Background: The objective of this study was to prospectively assess the agreement between predicted and observed postoperative values of forced expiratory volume in 1 second (FEV1) and carbon monoxide lung diffusion capacity (DLCO) after major lung resection.
Methods: Two hundred consecutive patients undergoing lobectomy or pneumonectomy for lung cancer in a single center were prospectively evaluated with complete preoperative and repeated postoperative measurements of FEV1 and DLCO. Predicted postoperative (ppo) values were compared with the observed postoperative values. The precision of ppoFEV1 and ppoDLCO at 3 months was subsequently evaluated by plotting the cumulative predicted postoperative values against the observed ones.
Results: After lobectomy, observed values were 11% lower at discharge (p < 0.0001), and 6% higher at 3 months (p < 0.0001), compared with ppoFEV1. No differences were noted at 1 month. Observed DLCO values were 12% lower than predicted at discharge (p < 0.0001) and 10% higher than predicted at 3 months (p < 0.0001), without differences noted at 1 month. After pneumonectomy, no differences were noted between predicted and observed values of FEV1 at every evaluation time, and of DLCO at discharge and 1 month. However, the observed DLCO value was 17% higher than predicted at 3 months (p = 0.002). Plots of predicted and observed postoperative values at 3 months showed that ppoFEV1 predicted worse at lower levels of ppoFEV1, and ppoDLCO was constantly lower than the observed values at every ppoDLCO levels.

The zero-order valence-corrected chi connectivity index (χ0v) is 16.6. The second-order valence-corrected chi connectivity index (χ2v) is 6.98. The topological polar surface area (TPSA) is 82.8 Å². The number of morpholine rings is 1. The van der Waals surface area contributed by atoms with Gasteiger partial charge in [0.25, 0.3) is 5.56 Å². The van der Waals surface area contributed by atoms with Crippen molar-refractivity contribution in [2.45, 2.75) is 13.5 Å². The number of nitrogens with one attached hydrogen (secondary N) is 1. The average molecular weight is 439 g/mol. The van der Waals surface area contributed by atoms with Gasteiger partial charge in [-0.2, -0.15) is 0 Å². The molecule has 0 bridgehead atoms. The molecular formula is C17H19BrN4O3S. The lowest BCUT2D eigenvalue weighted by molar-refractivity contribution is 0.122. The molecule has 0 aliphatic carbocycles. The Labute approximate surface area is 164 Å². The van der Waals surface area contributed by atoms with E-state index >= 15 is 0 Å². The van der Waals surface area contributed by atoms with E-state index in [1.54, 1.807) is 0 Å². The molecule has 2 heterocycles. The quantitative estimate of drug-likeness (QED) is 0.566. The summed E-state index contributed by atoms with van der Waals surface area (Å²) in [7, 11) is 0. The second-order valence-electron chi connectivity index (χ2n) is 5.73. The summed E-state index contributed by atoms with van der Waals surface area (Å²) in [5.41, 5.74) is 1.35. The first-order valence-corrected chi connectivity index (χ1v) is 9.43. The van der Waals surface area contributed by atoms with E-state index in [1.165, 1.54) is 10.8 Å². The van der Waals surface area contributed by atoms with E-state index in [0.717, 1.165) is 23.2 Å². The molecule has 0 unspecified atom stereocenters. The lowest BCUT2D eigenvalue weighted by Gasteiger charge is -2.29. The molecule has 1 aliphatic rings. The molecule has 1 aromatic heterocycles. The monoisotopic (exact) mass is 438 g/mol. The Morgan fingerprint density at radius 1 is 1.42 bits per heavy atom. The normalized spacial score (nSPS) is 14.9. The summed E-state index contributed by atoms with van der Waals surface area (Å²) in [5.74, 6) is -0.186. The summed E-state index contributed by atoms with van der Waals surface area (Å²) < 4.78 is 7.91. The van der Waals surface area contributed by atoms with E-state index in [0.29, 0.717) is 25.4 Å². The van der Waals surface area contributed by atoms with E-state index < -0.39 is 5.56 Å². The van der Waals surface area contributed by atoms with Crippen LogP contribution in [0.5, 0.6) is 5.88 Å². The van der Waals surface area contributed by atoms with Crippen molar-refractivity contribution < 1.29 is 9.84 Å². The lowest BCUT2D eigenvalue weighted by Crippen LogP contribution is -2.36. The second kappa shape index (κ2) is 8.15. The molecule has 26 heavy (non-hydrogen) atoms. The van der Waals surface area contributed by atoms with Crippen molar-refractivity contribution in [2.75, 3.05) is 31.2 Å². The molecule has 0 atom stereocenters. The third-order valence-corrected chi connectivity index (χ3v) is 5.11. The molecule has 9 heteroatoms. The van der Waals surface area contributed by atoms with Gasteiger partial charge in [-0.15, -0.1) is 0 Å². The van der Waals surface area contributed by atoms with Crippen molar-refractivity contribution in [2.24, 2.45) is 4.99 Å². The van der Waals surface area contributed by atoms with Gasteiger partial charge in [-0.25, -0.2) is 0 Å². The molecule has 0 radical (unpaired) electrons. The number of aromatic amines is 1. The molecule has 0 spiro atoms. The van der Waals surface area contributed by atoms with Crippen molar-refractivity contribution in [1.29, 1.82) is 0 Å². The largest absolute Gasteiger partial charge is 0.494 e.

Conclusions: Given the imprecision of the prediction of postoperative function, particularly of gas exchange determinants and after pneumonectomy, and at low ppoFEV1 levels, the use of ppoFEV1 and ppoDLCO for risk stratification needs to be reconsidered.